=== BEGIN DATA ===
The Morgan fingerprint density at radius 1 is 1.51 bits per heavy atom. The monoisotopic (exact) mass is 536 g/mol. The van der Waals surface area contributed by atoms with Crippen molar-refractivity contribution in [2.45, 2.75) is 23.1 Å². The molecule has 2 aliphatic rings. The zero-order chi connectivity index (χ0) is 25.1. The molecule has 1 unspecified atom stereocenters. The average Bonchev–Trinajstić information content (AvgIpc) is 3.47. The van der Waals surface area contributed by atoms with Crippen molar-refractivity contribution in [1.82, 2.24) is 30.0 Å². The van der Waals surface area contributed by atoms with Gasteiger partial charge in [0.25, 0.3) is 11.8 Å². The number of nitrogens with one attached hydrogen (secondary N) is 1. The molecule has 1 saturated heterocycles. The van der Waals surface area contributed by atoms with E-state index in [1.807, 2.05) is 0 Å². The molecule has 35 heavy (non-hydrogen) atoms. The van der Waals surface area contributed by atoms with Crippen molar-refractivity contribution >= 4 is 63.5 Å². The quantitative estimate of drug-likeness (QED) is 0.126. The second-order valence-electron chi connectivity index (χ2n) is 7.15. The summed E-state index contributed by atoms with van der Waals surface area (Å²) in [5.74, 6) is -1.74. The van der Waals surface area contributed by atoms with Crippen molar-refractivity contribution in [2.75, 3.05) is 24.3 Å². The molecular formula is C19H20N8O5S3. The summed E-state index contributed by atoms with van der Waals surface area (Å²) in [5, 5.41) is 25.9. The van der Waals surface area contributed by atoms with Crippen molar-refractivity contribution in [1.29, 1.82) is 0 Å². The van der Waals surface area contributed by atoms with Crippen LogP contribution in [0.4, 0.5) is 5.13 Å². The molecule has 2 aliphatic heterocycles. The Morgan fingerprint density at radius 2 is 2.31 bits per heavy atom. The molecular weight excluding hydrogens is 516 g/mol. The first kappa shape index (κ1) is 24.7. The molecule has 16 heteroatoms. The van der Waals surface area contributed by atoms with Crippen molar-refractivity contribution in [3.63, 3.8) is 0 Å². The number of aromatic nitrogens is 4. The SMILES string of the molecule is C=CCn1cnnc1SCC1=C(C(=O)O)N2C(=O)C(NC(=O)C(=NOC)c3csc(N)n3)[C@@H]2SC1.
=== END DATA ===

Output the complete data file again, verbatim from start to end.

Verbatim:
The Morgan fingerprint density at radius 1 is 1.51 bits per heavy atom. The monoisotopic (exact) mass is 536 g/mol. The van der Waals surface area contributed by atoms with Crippen molar-refractivity contribution in [2.45, 2.75) is 23.1 Å². The molecule has 2 aliphatic rings. The zero-order chi connectivity index (χ0) is 25.1. The molecule has 1 unspecified atom stereocenters. The average Bonchev–Trinajstić information content (AvgIpc) is 3.47. The van der Waals surface area contributed by atoms with Crippen molar-refractivity contribution in [1.82, 2.24) is 30.0 Å². The van der Waals surface area contributed by atoms with Gasteiger partial charge in [0.25, 0.3) is 11.8 Å². The number of nitrogens with one attached hydrogen (secondary N) is 1. The molecule has 1 saturated heterocycles. The van der Waals surface area contributed by atoms with E-state index in [1.807, 2.05) is 0 Å². The molecule has 35 heavy (non-hydrogen) atoms. The van der Waals surface area contributed by atoms with Crippen molar-refractivity contribution >= 4 is 63.5 Å². The quantitative estimate of drug-likeness (QED) is 0.126. The second-order valence-electron chi connectivity index (χ2n) is 7.15. The summed E-state index contributed by atoms with van der Waals surface area (Å²) in [5.74, 6) is -1.74. The van der Waals surface area contributed by atoms with Crippen molar-refractivity contribution in [2.75, 3.05) is 24.3 Å². The molecular formula is C19H20N8O5S3. The summed E-state index contributed by atoms with van der Waals surface area (Å²) in [5, 5.41) is 25.9. The van der Waals surface area contributed by atoms with Crippen molar-refractivity contribution in [1.29, 1.82) is 0 Å². The van der Waals surface area contributed by atoms with Crippen LogP contribution in [0.4, 0.5) is 5.13 Å². The molecule has 2 aliphatic heterocycles. The Morgan fingerprint density at radius 2 is 2.31 bits per heavy atom. The molecular weight excluding hydrogens is 516 g/mol. The first kappa shape index (κ1) is 24.7. The molecule has 16 heteroatoms. The van der Waals surface area contributed by atoms with Crippen molar-refractivity contribution in [3.63, 3.8) is 0 Å². The number of aromatic nitrogens is 4. The SMILES string of the molecule is C=CCn1cnnc1SCC1=C(C(=O)O)N2C(=O)C(NC(=O)C(=NOC)c3csc(N)n3)[C@@H]2SC1.